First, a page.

In a bold move, President Obama has signaled his next big push for America is to offer free access to Community College to qualified individuals for two years.

This is yet another “universal” push. Like healthcare, Obama believes college should be a universal benefit to Americans.

Details of the plan are obscure until delivered during the State of the Union Address on January 20th.

However, Obama has hinted details of the program by saying, “Put simply, what I’d like to do is to see the first two years of community college free for anybody who’s willing to work for it.”

Obama’s plan appears to combine two years of free college with a work program similar to the Job Corps, which is a program for low-income students looking to earn a high school diploma or GED.

The Job Corps program, started by Lyndon Johnson, cost taxpayers $1.7 billion in 2014. The program serves only 60,000 youths per year at a cost of $28,000 per student – inline with the annual tuition of many top private schools.

The President’s daughters attend Sidwell Friends, an elite private school in Washington D.C. with an annual tuition of $36,264.

The average annual cost of just tuition and fees for a two-year community college is $3,347, however, like the Job Corps, the government will inflate those numbers significantly along with increasing the cost of education for students who would not qualify for the government assistance.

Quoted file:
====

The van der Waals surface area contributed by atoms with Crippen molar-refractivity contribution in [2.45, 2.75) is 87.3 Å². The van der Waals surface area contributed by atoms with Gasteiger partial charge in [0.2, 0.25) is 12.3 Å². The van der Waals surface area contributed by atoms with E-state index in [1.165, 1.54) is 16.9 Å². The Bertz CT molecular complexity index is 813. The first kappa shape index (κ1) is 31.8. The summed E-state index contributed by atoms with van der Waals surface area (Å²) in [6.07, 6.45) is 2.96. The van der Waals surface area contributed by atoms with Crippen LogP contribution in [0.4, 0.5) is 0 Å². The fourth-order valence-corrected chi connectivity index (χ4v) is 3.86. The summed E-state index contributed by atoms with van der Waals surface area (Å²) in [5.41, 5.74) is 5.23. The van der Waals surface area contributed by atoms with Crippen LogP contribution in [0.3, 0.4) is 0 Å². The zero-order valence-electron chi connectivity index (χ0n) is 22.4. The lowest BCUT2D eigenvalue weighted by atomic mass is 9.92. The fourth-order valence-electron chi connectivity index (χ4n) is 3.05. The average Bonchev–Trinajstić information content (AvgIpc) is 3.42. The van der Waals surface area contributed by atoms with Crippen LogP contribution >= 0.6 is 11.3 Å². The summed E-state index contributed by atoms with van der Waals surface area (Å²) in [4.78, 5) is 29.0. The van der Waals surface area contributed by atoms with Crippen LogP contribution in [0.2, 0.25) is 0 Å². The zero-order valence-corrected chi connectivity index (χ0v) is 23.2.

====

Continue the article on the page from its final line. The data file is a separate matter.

As a recent example, insurance premiums have increased by as much as 78% due to Obamacare.

Like many of President Obama’s proposals, those who benefit the most from these programs also have the highest propensity to vote Democrat. Critics of the presidents have called this blatant vote-buying.

In 2012, 63% of voters with family income under $30,000 voted for Obama. An additional 57% of those who earn between $30k and $50k also voted democrat.

In 2008, only 51% of “low income” voters cast a ballot for democrats.

If the President’s strategy is to lock in the loyalty of this demographic, the strategy is working.

Morgan is a freelance writer for a variety of publications covering popular culture, societal behavior and the political influences of each.